Amanda Carr


Amanda Carr

Psychology Major

Advisor: DaSean L. Young, PhD

Document Type



There has been a long history of artists as collectors, amassing objects as both part of their creative process and for personal enjoyment. However, it remains to be seen if some of the more extreme collecting tendencies of artists may be instead classified as hoarding. Although, there has been some examination of the relationship between artists and creativity to hoarding, there is a dearth of empirical investigation into the relationship between art engagement and hoarding behavior. Further, artists’ and hoarding behavior are mutually associated with some personality traits and cognitive functions. Given such parallels and the overall lack of research regarding studio artists and hoarding, the present study aimed to assess if art engagement is related to hoarding behavior. 125 participants who varied in age, gender, race/ethnicity, year in school, major, art engagement, and hoarding behavior were recruited. After being screened to determine if they qualified, participants were surveyed about their demographic information, frequency of active engagement with the arts, and hoarding behavior. To assess if art engagement was related to hoarding behavior, we conducted a regression analysis. We hypothesized that results would indicate that art engagement was positively correlated with hoarding behavior. Our results revealed evidence consistent with our hypothesis, suggesting that those who score higher in art engagement are somewhat more likely to exhibit hoarding behavior. The current study contributes to knowledge of hoarding behavior and may inform future treatment approaches, especially those related to artists specifically. Taken together, our findings provide preliminary evidence to warrant future examination into the possibility of studio artists being more inclined to exhibit hoarding behavior. Additional research is required to better understand the nature of the relationship between art engagement and hoarding behavior.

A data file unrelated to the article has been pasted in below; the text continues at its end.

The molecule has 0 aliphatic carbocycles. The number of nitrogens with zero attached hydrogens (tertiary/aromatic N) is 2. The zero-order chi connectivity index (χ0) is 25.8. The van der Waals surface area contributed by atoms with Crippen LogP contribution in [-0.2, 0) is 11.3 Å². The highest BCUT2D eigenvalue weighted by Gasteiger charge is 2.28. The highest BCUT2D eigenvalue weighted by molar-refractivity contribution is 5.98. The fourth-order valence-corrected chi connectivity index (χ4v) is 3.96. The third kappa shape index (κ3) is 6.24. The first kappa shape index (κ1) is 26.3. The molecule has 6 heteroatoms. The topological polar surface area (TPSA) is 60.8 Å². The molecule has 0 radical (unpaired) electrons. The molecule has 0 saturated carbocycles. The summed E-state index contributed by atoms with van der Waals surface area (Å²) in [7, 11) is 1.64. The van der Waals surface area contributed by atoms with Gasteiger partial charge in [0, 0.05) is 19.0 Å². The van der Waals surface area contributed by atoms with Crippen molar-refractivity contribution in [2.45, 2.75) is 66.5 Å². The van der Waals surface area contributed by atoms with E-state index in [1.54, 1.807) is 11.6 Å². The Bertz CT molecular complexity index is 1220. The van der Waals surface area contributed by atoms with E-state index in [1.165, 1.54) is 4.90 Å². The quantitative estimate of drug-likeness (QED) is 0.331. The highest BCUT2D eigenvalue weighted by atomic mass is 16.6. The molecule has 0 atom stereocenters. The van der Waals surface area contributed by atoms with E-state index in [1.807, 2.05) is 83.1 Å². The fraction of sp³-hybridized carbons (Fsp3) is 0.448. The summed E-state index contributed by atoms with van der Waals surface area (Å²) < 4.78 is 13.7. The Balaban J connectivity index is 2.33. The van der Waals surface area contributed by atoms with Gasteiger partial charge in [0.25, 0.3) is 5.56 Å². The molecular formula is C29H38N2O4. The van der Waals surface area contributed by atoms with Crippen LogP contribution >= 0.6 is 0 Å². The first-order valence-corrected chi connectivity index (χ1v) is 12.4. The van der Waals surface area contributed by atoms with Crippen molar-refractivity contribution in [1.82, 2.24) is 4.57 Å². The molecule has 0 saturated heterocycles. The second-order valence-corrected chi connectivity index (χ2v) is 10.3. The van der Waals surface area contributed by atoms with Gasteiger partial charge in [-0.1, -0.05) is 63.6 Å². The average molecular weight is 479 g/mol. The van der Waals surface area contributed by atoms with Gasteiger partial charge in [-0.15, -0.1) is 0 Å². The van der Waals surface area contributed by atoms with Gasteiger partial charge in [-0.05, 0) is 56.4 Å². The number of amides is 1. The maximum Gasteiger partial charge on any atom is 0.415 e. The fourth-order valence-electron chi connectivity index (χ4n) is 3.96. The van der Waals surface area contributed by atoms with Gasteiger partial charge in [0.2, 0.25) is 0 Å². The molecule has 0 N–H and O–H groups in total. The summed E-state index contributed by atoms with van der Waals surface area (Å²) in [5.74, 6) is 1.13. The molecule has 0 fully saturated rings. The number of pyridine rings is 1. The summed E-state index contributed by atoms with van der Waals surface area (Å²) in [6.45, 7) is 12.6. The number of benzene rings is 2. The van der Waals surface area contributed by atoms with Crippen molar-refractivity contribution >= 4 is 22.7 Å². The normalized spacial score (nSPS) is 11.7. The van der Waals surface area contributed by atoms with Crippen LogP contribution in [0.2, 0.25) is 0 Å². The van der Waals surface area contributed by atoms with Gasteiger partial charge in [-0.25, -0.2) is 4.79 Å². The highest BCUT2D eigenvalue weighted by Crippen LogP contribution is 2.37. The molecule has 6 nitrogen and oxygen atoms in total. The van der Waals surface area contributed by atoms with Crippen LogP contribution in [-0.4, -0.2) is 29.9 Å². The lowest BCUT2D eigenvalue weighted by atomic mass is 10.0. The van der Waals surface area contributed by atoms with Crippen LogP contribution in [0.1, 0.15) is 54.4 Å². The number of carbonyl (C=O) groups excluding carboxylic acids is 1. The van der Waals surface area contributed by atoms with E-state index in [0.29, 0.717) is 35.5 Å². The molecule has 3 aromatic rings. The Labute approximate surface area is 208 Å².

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Psychology Commons